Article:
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Hezbollah chief defends group’s involvement in Syrian war

Supporters of Hezbollah and relatives of Hezbollah member Saleh Ahmed Sabagh mourn during his funeral in the port-city of Sidon, southern Lebanon May 22, 2013. (Ali Hashisho/Reuters)

The leader of the Lebanese Shiite militant group Hezbollah on Saturday defiantly defended sending his fighters to support President Bashar al-Assad’s army in neighboring Syria and proclaimed that they would be victorious.

Hasan Nasrallah’s televised address provided the clearest public acknowledgment to date that his men are fighting alongside Assad’s troops and will continue to do so. As he spoke, Hezbollah and government forces were escalating an assault on the strategically important Syrian town of Qusair.

A staunch ally of Iran as well as Assad, Hezbollah has deepened its involvement in Syria’s two-year-old civil war in recent weeks, leading the push to drive rebels out of Qusair, near the Syria-Lebanon border. The group has long justified its stockpile of weapons as necessary to the “resistance” against Israel, and its growing role in Syria has stirred controversy in Lebanon.

“We will bear all responsibilities,” Nasrallah said of Hezbollah’s activities in Syria. Addressing his fighters, he added, “I have always promised you victory, and I promise victory again.”

Nasrallah framed the conflict in Syria as a struggle against an extremist opposition that is backed by Israel and the United States. He characterized Assad’s regime, which has long been a conduit for Iranian weapons transfers to Hezbollah, as the movement’s “backbone.”

“The resistance cannot stand, arms folded, while its back is broken,” he said in the speech, timed to mark the 13th anniversary of the withdrawal of Israeli troops from southern Lebanon.

Thousands of flag-waving supporters gathered to watch the Shiite cleric’s broadcast at a rally in the village of Mashghara in the Bekaa Valley, Hezbollah’s heartland. Celebratory gunfire erupted in areas of the capital, Beirut, as he spoke.

Nasrallah said it would be better for Lebanon’s stability if opposing factions crossed the border and fought in Syria. Fighting between pro- and anti-Syrian government forces in Lebanon’s northern city of Tripoli has claimed 25 lives in the past week.

He also said that if Hezbollah did not act preemptively, Lebanon would be put at further risk.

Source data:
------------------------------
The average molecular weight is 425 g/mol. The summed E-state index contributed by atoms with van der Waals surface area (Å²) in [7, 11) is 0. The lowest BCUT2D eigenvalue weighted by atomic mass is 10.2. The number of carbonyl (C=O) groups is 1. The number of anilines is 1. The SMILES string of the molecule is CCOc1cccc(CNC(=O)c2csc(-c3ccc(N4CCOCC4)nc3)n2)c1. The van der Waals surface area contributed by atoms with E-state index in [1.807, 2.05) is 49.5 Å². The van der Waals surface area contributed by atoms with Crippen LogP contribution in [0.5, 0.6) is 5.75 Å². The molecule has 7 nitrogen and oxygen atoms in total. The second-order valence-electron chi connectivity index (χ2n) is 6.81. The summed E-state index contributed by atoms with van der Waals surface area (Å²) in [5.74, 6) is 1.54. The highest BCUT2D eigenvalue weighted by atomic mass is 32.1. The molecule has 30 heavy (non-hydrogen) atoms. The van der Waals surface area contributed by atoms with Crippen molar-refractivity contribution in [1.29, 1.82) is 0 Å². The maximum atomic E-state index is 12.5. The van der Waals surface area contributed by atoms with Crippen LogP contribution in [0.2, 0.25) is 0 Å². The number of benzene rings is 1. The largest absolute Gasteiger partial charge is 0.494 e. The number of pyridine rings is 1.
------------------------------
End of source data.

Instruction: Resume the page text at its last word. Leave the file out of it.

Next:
“If Syria falls into the hands of America, Israel and the takfiris, the people of our region will enter a dark period,” he said, casting the opposition as followers of an extreme interpretation of Islam that condones aggression. “If we do not go there to fight them . . . they will come here.”

Former Lebanese prime minister Saad Hariri, leader of the Sunni Future Movement, on Saturday described Hezbollah’s decision to fight in Syria as “political and military suicide.”

The fighting in Qusair has proved costly for Hezbollah, with dozens of bodies transported back to Lebanon for burial over the past week.

Ringed by Hezbollah militants and army forces, Qusair has been the focus of an intense battle for six days. Gaining control of the town is pivotal to government efforts to establish a grip on central Syria.

Activists in Qusair said the bombardment of the city Saturday morning was the heaviest yet, with as many as 30 shells falling every minute. They linked the intense push on Saturday to Nasrallah’s speech, the first since the offensive began.

“We were expecting a more decisive attempt to advance before Nasrallah’s speech, and it has happened,” said Sami al-Rifaie, an activist based in Qusair. “He wants to appear in front of his people victorious.”

Rifaie said shelling had started at around 6:30 a.m. and continued until noon. Two surface-to-surface missiles also fell on the town, he said.

“On my way home, I saw one had hit very close to my house,” he said. “I’m lost for words. I haven’t seen anything like this before. It’s a residential area, and there was destruction for a radius of 100 to 200 meters.”

Rifaie said Hezbollah militants had attempted to take control of the al-Ghaida checkpoint on the southern side of Qusair on Saturday but had been pushed back. At least 22 people, including 18 opposition fighters, were killed in the town Saturday, according to the Britain-based Syrian Observatory for Human Rights.

Suzan Haidamous in Mashghara, Lebanon, contributed to this report.

Loveday Morris is The Post's Baghdad bureau chief. She joined The Post in 2013 as a Beirut-based correspondent. She has previously covered the Middle East for The National, based in Abu Dhabi, and for the Independent, based in London and Beirut.
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